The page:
Interview: Rapee Sucharitakul
How can capital flows to Thailand be stabilised?
RAPEE SUCHARITAKUL: Thailand has always been very mindful of hot money and capital flight, which in the past flooded the Thai market and caused some volatility. The fact that our capital market is relatively small in comparison to the rest of the world means that every time money flows inwards, there lies the possibility of a bubble effect. Global events create a rush to and from markets, which can create volatility, so our foremost mandate as the sector regulator is to ensure financial stability. Key to that aim is the disclosure-based regime, which will allow investors to consider the fundamentals of stocks, rather than just their valuations.
In a positive step, authorities are looking to find new products to be made available in Thai markets, which would ensure a sustainable level of capital activity. A good example of this is with infrastructure funds, as the government seeks to fund projects ranging from rail and airport developments to utilities infrastructure. For the public sector to invest in this alone would be a huge fiscal burden, especially during a time of economic recovery, so capital markets can effectively serve as funding venues in this regard. Thailand can also look beyond its borders, given that neighbouring nations like Laos, Myanmar and Cambodia also have massive investment needs and government funding may not be sufficient, so we hope to attract fundraising efforts for such projects to the Thai exchange in the near future.
How can retail investor protections improve while also expanding the sector’s product offering?
RAPEE: The primary focus in terms of protecting retail investors is to strengthen systems regulating the sale of mutual funds through bank branches. At the moment, the cumulative value of mutual funds under management is BT4.28trn ($120.6bn), which is about 30% of Thailand’s GDP, and 94% of that market share is held by banks that sell products through their branches and subsidiaries. Thus, it is very important for banks to invest the necessary money into providing backbone systems that support their sales staff, and ensure that both staff and customers are aware and cognisant of the product being bought or sold. To that end, several initiatives are in place, including mandating self-assessment questionnaires covering everything from financial institutions’ organisational structures to product governance, sales support systems, and controlling off-site sales, remuneration structures and more.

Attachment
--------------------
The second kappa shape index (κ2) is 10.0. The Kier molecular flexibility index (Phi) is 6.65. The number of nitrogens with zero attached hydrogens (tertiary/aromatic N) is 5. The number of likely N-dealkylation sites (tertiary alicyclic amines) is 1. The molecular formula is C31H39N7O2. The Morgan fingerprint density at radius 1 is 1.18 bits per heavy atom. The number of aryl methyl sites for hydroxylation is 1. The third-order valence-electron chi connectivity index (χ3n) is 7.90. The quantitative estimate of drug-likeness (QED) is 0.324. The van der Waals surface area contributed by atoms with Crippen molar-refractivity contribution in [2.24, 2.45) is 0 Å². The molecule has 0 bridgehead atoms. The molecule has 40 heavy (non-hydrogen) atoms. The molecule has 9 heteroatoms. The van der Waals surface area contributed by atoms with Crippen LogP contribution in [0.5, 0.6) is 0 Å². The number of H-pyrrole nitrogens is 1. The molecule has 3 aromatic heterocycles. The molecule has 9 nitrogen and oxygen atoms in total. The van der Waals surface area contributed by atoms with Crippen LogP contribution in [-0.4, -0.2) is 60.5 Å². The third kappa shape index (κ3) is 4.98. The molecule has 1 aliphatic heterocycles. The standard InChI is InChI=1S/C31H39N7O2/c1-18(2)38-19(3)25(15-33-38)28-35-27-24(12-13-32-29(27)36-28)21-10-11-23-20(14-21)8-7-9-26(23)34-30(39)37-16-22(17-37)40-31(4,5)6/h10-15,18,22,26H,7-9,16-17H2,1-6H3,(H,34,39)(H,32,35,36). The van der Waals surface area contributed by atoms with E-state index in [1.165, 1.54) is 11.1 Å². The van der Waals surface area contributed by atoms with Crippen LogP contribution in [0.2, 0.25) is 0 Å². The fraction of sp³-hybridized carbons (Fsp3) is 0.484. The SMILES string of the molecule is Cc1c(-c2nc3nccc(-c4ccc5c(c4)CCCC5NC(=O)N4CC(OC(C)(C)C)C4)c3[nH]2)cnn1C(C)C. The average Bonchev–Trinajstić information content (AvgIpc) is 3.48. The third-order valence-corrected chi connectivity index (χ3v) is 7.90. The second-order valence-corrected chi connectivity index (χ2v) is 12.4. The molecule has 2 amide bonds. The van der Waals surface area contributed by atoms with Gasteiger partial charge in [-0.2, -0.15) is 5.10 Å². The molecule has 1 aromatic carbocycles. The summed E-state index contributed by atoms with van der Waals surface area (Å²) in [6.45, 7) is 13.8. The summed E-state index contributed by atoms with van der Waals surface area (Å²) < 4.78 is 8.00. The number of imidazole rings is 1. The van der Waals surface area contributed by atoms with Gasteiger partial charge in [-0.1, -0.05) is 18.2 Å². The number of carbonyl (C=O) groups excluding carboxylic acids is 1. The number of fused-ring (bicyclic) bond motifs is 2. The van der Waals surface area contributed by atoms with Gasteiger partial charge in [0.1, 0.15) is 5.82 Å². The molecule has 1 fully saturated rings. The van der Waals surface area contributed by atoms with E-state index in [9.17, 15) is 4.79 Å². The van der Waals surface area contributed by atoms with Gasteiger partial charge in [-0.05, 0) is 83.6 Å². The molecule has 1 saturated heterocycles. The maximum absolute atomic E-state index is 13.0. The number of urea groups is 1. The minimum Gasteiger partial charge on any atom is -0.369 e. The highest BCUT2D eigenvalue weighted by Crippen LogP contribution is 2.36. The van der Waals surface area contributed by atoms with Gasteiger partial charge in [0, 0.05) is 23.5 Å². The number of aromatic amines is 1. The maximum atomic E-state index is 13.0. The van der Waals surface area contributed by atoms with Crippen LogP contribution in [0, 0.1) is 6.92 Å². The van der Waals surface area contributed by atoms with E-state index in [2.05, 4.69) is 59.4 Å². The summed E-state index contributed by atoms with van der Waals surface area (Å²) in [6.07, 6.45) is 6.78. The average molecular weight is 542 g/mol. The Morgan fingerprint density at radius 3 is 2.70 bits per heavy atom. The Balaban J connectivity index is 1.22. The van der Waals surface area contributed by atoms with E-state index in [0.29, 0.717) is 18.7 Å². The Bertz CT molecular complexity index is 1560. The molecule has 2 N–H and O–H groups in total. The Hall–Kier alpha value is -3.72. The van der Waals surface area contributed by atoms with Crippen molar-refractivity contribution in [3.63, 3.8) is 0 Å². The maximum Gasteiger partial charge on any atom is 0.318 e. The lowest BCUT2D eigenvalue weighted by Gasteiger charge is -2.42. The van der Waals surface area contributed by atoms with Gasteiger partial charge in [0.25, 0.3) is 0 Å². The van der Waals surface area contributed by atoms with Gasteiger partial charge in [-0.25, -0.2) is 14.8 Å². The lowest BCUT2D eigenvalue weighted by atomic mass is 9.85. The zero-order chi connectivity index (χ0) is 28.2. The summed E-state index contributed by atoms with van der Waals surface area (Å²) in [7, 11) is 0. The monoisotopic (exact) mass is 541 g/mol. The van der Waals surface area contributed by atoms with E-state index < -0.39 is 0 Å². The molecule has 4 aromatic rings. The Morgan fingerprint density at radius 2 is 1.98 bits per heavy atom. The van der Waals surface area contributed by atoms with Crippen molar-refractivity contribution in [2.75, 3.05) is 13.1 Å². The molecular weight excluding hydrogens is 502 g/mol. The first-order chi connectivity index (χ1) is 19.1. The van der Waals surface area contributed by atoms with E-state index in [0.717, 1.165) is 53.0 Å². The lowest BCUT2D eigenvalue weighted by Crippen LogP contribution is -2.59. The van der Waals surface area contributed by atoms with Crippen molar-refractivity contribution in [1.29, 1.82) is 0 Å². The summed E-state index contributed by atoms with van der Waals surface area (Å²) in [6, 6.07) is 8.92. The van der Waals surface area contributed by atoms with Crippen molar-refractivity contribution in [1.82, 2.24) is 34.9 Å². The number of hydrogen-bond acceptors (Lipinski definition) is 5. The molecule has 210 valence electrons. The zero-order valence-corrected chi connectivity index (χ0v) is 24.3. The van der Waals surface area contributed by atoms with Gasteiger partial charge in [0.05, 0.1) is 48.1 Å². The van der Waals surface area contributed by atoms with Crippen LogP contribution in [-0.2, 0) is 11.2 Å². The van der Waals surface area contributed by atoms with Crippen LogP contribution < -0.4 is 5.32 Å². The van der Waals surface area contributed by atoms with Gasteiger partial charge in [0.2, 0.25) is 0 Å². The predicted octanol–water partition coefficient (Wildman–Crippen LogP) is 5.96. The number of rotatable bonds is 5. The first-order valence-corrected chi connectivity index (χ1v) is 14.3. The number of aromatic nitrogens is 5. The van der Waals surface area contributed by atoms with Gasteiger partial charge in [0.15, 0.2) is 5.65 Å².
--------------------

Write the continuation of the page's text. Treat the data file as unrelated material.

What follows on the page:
What revisions to the Securities and Exchange Act would serve to strengthen capital markets?
RAPEE: Draft amendments to the act proposed to the Ministry of Finance in 2016 would revise the law in several areas and strengthen the sector’s fundamentals. Reforms include potentially giving the SEC supervisory power over the exchange in line with international standards, as well as further promoting the governance of the Stock Exchange of Thailand (SET). This includes restructuring the SET Board of Governors to increase engagement and representation with a broader range of market participants in Thailand.
Another potential reform would be channelling Thailand’s BT8bn ($225.4m) worth of capital market development funds, which are currently set up under the SET, into an educational fund to engage in investor and consumer education, and to improve the quality of the sales force available in the industry.
Policymakers would also like to introduce trust law in Thailand, which is a concept that currently does not exist. This is important, especially when you consider the fact that Thailand has many family businesses where the founders are ageing, and the second and third generations are quite young, so there is a risk that business would be lost during this generational transfer. Trust funds would ensure the longevity of these businesses and reduce capital flight out of the country. Of course, these revisions are all subject to healthy policy debate, but room for reform certainly exists in this area.
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